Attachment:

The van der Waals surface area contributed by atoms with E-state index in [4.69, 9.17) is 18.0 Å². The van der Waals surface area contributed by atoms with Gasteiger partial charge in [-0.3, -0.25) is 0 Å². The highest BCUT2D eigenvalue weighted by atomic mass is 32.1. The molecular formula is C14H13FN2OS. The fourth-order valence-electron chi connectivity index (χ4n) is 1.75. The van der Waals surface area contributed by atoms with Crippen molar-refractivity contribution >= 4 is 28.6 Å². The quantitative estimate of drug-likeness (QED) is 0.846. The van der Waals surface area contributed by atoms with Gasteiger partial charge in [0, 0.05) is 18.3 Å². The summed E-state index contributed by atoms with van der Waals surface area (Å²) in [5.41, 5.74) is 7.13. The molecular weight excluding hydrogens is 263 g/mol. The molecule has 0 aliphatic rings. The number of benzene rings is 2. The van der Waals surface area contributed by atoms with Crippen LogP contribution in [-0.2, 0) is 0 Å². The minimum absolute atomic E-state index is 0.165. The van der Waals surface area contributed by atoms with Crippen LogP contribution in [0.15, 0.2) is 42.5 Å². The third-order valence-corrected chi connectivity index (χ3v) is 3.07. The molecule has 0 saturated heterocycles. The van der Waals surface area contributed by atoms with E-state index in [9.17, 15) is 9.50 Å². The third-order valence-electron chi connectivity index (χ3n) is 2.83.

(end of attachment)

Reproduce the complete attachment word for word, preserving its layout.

The van der Waals surface area contributed by atoms with E-state index in [4.69, 9.17) is 18.0 Å². The van der Waals surface area contributed by atoms with Gasteiger partial charge in [-0.3, -0.25) is 0 Å². The highest BCUT2D eigenvalue weighted by atomic mass is 32.1. The molecular formula is C14H13FN2OS. The fourth-order valence-electron chi connectivity index (χ4n) is 1.75. The van der Waals surface area contributed by atoms with Crippen molar-refractivity contribution >= 4 is 28.6 Å². The quantitative estimate of drug-likeness (QED) is 0.846. The van der Waals surface area contributed by atoms with Gasteiger partial charge in [0, 0.05) is 18.3 Å². The summed E-state index contributed by atoms with van der Waals surface area (Å²) in [5.41, 5.74) is 7.13. The molecular weight excluding hydrogens is 263 g/mol. The molecule has 0 aliphatic rings. The number of benzene rings is 2. The van der Waals surface area contributed by atoms with Crippen LogP contribution in [-0.2, 0) is 0 Å². The minimum absolute atomic E-state index is 0.165. The van der Waals surface area contributed by atoms with Crippen LogP contribution in [0.15, 0.2) is 42.5 Å². The third-order valence-corrected chi connectivity index (χ3v) is 3.07. The molecule has 0 saturated heterocycles. The van der Waals surface area contributed by atoms with E-state index in [9.17, 15) is 9.50 Å². The third-order valence-electron chi connectivity index (χ3n) is 2.83.